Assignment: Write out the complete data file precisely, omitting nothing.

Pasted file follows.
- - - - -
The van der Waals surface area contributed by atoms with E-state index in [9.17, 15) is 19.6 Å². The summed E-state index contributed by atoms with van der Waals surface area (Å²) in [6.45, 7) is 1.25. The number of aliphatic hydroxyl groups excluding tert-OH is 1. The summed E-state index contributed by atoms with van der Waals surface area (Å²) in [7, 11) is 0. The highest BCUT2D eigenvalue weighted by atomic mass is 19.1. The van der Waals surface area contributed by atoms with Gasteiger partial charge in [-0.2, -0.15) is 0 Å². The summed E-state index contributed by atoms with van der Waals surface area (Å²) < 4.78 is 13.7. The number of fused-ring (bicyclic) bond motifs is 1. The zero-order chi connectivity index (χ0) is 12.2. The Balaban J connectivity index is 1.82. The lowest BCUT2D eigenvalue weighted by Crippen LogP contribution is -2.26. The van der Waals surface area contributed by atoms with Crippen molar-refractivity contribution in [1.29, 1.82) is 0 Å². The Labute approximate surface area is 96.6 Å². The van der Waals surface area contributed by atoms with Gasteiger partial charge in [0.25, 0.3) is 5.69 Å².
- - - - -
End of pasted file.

The van der Waals surface area contributed by atoms with E-state index in [9.17, 15) is 19.6 Å². The summed E-state index contributed by atoms with van der Waals surface area (Å²) in [6.45, 7) is 1.25. The number of aliphatic hydroxyl groups excluding tert-OH is 1. The summed E-state index contributed by atoms with van der Waals surface area (Å²) in [7, 11) is 0. The highest BCUT2D eigenvalue weighted by atomic mass is 19.1. The van der Waals surface area contributed by atoms with Gasteiger partial charge in [-0.2, -0.15) is 0 Å². The summed E-state index contributed by atoms with van der Waals surface area (Å²) < 4.78 is 13.7. The number of fused-ring (bicyclic) bond motifs is 1. The zero-order chi connectivity index (χ0) is 12.2. The Balaban J connectivity index is 1.82. The lowest BCUT2D eigenvalue weighted by Crippen LogP contribution is -2.26. The van der Waals surface area contributed by atoms with Crippen molar-refractivity contribution in [1.29, 1.82) is 0 Å². The Labute approximate surface area is 96.6 Å². The van der Waals surface area contributed by atoms with Gasteiger partial charge in [0.25, 0.3) is 5.69 Å².